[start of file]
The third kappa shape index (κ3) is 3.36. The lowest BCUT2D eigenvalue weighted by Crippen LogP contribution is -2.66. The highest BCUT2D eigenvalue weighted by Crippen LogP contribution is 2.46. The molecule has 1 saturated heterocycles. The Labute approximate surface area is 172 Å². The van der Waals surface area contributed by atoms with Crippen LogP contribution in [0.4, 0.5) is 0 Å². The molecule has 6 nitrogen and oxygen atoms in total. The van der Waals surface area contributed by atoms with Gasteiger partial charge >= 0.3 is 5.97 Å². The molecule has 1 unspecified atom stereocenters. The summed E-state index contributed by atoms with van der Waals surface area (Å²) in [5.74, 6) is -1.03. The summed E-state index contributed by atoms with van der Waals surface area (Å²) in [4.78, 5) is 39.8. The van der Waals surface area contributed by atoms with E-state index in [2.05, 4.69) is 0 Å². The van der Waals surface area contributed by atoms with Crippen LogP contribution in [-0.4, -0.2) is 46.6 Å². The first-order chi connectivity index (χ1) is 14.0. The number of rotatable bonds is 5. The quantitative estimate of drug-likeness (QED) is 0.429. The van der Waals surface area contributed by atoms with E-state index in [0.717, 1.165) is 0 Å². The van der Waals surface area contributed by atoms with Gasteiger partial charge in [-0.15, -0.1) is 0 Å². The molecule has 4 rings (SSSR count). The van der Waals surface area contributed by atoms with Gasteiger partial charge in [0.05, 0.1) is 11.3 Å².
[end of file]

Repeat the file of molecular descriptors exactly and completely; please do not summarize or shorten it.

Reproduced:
The third kappa shape index (κ3) is 3.36. The lowest BCUT2D eigenvalue weighted by Crippen LogP contribution is -2.66. The highest BCUT2D eigenvalue weighted by Crippen LogP contribution is 2.46. The molecule has 1 saturated heterocycles. The Labute approximate surface area is 172 Å². The van der Waals surface area contributed by atoms with Crippen LogP contribution in [0.4, 0.5) is 0 Å². The molecule has 6 nitrogen and oxygen atoms in total. The van der Waals surface area contributed by atoms with Gasteiger partial charge >= 0.3 is 5.97 Å². The molecule has 1 unspecified atom stereocenters. The summed E-state index contributed by atoms with van der Waals surface area (Å²) in [5.74, 6) is -1.03. The summed E-state index contributed by atoms with van der Waals surface area (Å²) in [4.78, 5) is 39.8. The van der Waals surface area contributed by atoms with E-state index in [2.05, 4.69) is 0 Å². The van der Waals surface area contributed by atoms with Crippen LogP contribution in [-0.4, -0.2) is 46.6 Å². The first-order chi connectivity index (χ1) is 14.0. The number of rotatable bonds is 5. The quantitative estimate of drug-likeness (QED) is 0.429. The van der Waals surface area contributed by atoms with E-state index in [0.717, 1.165) is 0 Å². The van der Waals surface area contributed by atoms with Gasteiger partial charge in [-0.15, -0.1) is 0 Å². The molecule has 4 rings (SSSR count). The van der Waals surface area contributed by atoms with Gasteiger partial charge in [0.05, 0.1) is 11.3 Å².